Nearly 30 percent of Americans are afraid of green juices, found a recent survey.
It's not the color they fear. Not really. It's that kale, despite its cult following, tastes nothing like a jellybean. Celery will never be a Skittle.
Why is it that artificially colored green food, like M&Ms or Froot Loops—or heaven forbid the reappearance of McDonald's Shamrock Shake—are appealing to so many palates, but spinach and parsley are scary? And despite best efforts from folks like First Lady Michelle Obama and chef Alice Waters to unaddict us to high fructose corn syrup, McNuggets and Wonder Bread, it's actually a little surprising that more than 70 percent of people aren't afraid of green juices.
Beverage Daily reports:
The survey of 2,200 US adults conducted by YouGov revealed that 28% "fear the look" of green juice, even though 32% think it is the healthiest juice option available. Not only that, but nearly a third (32%) say green juice is the one they like least, compared to just 9% who say they like it the best.
But still. Should anyone really fear green juices? There is much to love in a glass of vegetables, and much more to feel really good about when drinking green juices.
Green juices can help alkalize your body, they can provide a hefty, quick dose of vitamins and minerals, which in turn boost your energy levels, while also making you feel calmer and more balanced. They're also loaded with antioxidants, which have many healthful properties, including cancer prevention.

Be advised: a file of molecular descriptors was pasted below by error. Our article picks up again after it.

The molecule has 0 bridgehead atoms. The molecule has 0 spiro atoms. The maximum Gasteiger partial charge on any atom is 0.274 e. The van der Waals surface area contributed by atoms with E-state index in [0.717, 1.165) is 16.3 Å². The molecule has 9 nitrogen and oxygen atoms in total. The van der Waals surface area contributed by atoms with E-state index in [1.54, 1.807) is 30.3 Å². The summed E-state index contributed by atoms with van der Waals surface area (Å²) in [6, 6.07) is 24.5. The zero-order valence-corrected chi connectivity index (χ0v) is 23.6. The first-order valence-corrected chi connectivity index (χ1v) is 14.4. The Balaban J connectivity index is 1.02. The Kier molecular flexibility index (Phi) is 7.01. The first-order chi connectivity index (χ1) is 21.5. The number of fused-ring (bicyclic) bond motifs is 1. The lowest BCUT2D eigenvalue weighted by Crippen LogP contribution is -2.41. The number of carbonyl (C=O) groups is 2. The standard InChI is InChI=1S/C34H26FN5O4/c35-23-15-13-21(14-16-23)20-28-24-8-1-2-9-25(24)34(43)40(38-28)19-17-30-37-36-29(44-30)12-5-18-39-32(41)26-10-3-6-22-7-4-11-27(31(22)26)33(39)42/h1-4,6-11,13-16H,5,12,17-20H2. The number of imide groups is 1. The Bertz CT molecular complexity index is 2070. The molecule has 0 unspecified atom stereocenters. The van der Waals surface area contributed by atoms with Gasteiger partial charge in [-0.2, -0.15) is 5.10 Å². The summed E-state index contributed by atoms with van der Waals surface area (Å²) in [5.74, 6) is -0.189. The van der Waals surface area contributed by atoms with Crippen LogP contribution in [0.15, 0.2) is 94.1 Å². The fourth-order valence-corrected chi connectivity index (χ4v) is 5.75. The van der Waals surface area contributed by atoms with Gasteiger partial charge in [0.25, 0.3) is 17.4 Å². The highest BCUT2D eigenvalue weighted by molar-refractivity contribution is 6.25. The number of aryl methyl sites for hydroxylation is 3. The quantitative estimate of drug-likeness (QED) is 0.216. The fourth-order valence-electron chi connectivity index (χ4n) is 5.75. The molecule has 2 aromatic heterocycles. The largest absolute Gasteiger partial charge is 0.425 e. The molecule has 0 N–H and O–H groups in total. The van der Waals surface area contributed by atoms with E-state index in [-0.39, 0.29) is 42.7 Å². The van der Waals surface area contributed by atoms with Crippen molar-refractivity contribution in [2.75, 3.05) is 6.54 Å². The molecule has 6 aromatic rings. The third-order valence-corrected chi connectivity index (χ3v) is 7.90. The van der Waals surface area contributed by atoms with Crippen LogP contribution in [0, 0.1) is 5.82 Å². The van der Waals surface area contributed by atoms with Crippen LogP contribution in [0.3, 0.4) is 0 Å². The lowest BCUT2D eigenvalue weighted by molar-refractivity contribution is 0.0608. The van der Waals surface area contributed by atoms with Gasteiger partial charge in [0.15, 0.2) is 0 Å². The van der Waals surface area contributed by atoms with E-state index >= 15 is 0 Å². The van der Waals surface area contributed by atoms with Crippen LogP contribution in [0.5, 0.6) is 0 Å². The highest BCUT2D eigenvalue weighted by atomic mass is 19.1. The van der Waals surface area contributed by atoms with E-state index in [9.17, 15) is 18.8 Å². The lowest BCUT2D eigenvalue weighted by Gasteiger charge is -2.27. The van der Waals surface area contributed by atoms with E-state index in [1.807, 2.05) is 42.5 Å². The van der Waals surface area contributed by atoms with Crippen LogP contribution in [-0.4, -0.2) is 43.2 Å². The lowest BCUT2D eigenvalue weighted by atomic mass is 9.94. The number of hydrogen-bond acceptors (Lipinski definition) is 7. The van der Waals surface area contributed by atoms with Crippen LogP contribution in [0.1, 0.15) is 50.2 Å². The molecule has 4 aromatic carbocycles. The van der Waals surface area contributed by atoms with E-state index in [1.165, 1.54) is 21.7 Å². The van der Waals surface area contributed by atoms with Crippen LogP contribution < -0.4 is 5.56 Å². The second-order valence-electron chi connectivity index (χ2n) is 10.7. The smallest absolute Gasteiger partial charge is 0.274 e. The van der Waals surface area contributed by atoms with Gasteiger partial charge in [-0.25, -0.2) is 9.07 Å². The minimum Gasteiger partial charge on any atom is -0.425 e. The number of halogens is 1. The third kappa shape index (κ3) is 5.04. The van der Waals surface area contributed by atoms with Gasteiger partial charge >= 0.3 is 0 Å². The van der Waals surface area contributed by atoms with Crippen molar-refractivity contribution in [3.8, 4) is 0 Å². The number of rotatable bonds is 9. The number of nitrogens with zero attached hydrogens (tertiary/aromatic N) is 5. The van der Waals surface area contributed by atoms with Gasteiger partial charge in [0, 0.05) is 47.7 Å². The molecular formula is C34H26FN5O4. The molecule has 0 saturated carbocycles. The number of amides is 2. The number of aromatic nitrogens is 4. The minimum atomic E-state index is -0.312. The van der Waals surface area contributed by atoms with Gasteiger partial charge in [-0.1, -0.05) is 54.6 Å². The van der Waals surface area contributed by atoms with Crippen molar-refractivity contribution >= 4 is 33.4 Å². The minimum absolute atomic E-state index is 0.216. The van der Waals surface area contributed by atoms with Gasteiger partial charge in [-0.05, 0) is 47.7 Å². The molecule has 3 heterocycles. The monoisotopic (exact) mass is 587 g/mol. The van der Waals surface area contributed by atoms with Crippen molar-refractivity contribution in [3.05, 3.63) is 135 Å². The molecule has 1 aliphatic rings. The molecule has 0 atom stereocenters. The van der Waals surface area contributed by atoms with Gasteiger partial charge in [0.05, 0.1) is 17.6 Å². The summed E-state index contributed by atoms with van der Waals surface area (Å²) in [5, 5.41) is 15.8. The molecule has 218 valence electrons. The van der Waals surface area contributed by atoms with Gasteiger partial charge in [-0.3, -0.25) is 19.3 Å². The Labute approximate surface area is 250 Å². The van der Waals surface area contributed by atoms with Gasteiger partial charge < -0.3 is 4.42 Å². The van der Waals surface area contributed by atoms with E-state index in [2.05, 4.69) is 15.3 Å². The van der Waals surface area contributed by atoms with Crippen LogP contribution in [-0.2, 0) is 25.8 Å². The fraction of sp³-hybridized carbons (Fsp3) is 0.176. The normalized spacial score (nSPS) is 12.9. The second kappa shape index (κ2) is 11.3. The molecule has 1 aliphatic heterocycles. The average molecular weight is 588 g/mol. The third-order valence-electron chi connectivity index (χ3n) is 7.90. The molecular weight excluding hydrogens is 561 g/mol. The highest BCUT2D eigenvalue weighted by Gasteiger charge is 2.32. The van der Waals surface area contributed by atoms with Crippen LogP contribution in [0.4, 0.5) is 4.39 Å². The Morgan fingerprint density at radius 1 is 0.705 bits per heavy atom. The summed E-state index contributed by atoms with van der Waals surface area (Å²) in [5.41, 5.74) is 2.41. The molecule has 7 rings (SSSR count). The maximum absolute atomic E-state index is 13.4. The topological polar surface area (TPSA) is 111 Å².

That doesn't mean you have to guzzle down bitter shots of wheatgrass at the start of every day. So if you need them, here are some tips on how not to hate green juices.
Keep drinking them: The best way to acclimate your taste buds is through repeat exposure. It can take more than a dozen tries before you actually develop a taste for a food or a green juice.
Don't compare: Don't drink your green juice thinking this is notMountain Dew. Try to taste the vegetables for what they are. I know. It sounds like a woo-woo New Age technique. But really getting to know a flavor for what it is, is a profound experience. We so often compare everything to everything else. We do this A LOT when it comes to food. Just drink celery. Or romaine lettuce. Or dandelion greens. Don't compare them to something else. Just experience them.
Don't make them green: Yes, a green juice can be another color. Beets will turn your juice a gorgeous magenta color. A few carrots can turn it orange. A nub of turmeric root can add a yellow glow. And if that helps make it go down easier, go for it.
Sweeten with fruits: You will not negate the benefits of a kale, spinach and celery juice by adding a few apple slices or a few chunks of kiwi or pineapple. Fruits have benefits too, and the most obvious one is that they're sweet, which can make a green juice a bit more palatable, especially for first timers.
Turn them into smoothies: Green smoothies are almost as popular as green juices these days. While more of a meal than a juice, a well-balanced green smoothie can combine all the goodness of green juices with protein and a creamy, sweeter base to get it all down.
Try less bitter combos: A kale, spinach and wheatgrass juice is going to be bitter to most any tongue. Instead, try pairing a bitter green like kale with celery, which is mellow. Add a cucumber, which is technically a fruit (you know why, right?), but it's green, so yeah, it counts.
Find Jill on Twitter @jillettinger
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